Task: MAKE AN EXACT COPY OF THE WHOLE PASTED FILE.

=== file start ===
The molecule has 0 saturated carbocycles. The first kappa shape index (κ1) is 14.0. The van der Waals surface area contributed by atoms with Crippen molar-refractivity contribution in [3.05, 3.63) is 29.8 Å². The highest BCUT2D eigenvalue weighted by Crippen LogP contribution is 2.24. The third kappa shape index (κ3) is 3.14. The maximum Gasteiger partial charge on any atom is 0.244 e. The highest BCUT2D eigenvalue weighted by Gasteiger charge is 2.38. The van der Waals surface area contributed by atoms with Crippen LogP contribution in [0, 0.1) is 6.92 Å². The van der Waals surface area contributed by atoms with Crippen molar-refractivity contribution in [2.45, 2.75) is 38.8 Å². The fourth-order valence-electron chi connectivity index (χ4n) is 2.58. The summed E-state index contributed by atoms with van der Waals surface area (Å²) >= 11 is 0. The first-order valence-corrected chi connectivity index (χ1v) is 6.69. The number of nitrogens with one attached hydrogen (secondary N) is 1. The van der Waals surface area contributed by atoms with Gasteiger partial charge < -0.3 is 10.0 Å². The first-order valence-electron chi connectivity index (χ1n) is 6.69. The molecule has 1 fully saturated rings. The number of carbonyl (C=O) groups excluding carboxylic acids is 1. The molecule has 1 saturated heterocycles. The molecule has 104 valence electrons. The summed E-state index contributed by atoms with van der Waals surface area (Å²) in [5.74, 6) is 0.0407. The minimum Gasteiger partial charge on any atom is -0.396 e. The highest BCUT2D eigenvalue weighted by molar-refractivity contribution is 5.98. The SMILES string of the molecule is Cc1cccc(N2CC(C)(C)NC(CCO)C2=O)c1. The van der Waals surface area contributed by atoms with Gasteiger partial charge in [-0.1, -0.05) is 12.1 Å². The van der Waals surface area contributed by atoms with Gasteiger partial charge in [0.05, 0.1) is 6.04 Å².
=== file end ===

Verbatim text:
The molecule has 0 saturated carbocycles. The first kappa shape index (κ1) is 14.0. The van der Waals surface area contributed by atoms with Crippen molar-refractivity contribution in [3.05, 3.63) is 29.8 Å². The highest BCUT2D eigenvalue weighted by Crippen LogP contribution is 2.24. The third kappa shape index (κ3) is 3.14. The maximum Gasteiger partial charge on any atom is 0.244 e. The highest BCUT2D eigenvalue weighted by Gasteiger charge is 2.38. The van der Waals surface area contributed by atoms with Crippen LogP contribution in [0, 0.1) is 6.92 Å². The van der Waals surface area contributed by atoms with Crippen molar-refractivity contribution in [2.45, 2.75) is 38.8 Å². The fourth-order valence-electron chi connectivity index (χ4n) is 2.58. The summed E-state index contributed by atoms with van der Waals surface area (Å²) >= 11 is 0. The first-order valence-corrected chi connectivity index (χ1v) is 6.69. The number of nitrogens with one attached hydrogen (secondary N) is 1. The van der Waals surface area contributed by atoms with Gasteiger partial charge < -0.3 is 10.0 Å². The first-order valence-electron chi connectivity index (χ1n) is 6.69. The molecule has 1 fully saturated rings. The number of carbonyl (C=O) groups excluding carboxylic acids is 1. The molecule has 1 saturated heterocycles. The molecule has 104 valence electrons. The summed E-state index contributed by atoms with van der Waals surface area (Å²) in [5.74, 6) is 0.0407. The minimum Gasteiger partial charge on any atom is -0.396 e. The highest BCUT2D eigenvalue weighted by molar-refractivity contribution is 5.98. The SMILES string of the molecule is Cc1cccc(N2CC(C)(C)NC(CCO)C2=O)c1. The van der Waals surface area contributed by atoms with Gasteiger partial charge in [-0.1, -0.05) is 12.1 Å². The van der Waals surface area contributed by atoms with Gasteiger partial charge in [0.05, 0.1) is 6.04 Å².